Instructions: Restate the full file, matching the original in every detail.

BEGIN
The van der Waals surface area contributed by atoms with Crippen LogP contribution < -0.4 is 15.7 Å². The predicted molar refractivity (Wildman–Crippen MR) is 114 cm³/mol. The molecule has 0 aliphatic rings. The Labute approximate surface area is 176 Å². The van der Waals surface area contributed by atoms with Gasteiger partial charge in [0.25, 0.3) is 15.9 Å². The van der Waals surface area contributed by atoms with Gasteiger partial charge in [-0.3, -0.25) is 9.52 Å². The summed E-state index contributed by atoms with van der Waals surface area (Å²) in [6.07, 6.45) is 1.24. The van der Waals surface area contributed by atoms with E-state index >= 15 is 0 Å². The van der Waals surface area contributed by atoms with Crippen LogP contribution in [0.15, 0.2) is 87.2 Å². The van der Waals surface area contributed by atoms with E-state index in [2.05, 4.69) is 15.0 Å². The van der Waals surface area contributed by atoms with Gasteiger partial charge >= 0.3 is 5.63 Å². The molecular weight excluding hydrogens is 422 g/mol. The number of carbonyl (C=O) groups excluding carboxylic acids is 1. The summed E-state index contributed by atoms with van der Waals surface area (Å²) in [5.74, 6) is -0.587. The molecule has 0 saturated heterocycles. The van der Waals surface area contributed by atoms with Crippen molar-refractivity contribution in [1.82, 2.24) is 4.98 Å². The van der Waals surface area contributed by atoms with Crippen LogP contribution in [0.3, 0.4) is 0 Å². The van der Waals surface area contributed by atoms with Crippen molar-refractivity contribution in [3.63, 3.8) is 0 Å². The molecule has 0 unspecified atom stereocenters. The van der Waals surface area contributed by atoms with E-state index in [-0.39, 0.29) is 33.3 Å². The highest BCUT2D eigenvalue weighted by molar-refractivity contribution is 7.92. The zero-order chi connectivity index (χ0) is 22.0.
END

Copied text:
The van der Waals surface area contributed by atoms with Crippen LogP contribution < -0.4 is 15.7 Å². The predicted molar refractivity (Wildman–Crippen MR) is 114 cm³/mol. The molecule has 0 aliphatic rings. The Labute approximate surface area is 176 Å². The van der Waals surface area contributed by atoms with Gasteiger partial charge in [0.25, 0.3) is 15.9 Å². The van der Waals surface area contributed by atoms with Gasteiger partial charge in [-0.3, -0.25) is 9.52 Å². The summed E-state index contributed by atoms with van der Waals surface area (Å²) in [6.07, 6.45) is 1.24. The van der Waals surface area contributed by atoms with E-state index >= 15 is 0 Å². The van der Waals surface area contributed by atoms with Crippen LogP contribution in [0.15, 0.2) is 87.2 Å². The van der Waals surface area contributed by atoms with E-state index in [2.05, 4.69) is 15.0 Å². The van der Waals surface area contributed by atoms with Gasteiger partial charge >= 0.3 is 5.63 Å². The molecular weight excluding hydrogens is 422 g/mol. The number of carbonyl (C=O) groups excluding carboxylic acids is 1. The summed E-state index contributed by atoms with van der Waals surface area (Å²) in [5.74, 6) is -0.587. The molecule has 0 saturated heterocycles. The van der Waals surface area contributed by atoms with Crippen molar-refractivity contribution in [1.82, 2.24) is 4.98 Å². The van der Waals surface area contributed by atoms with Crippen LogP contribution in [0.3, 0.4) is 0 Å². The van der Waals surface area contributed by atoms with Crippen molar-refractivity contribution in [3.63, 3.8) is 0 Å². The molecule has 0 unspecified atom stereocenters. The van der Waals surface area contributed by atoms with E-state index in [-0.39, 0.29) is 33.3 Å². The highest BCUT2D eigenvalue weighted by molar-refractivity contribution is 7.92. The zero-order chi connectivity index (χ0) is 22.0.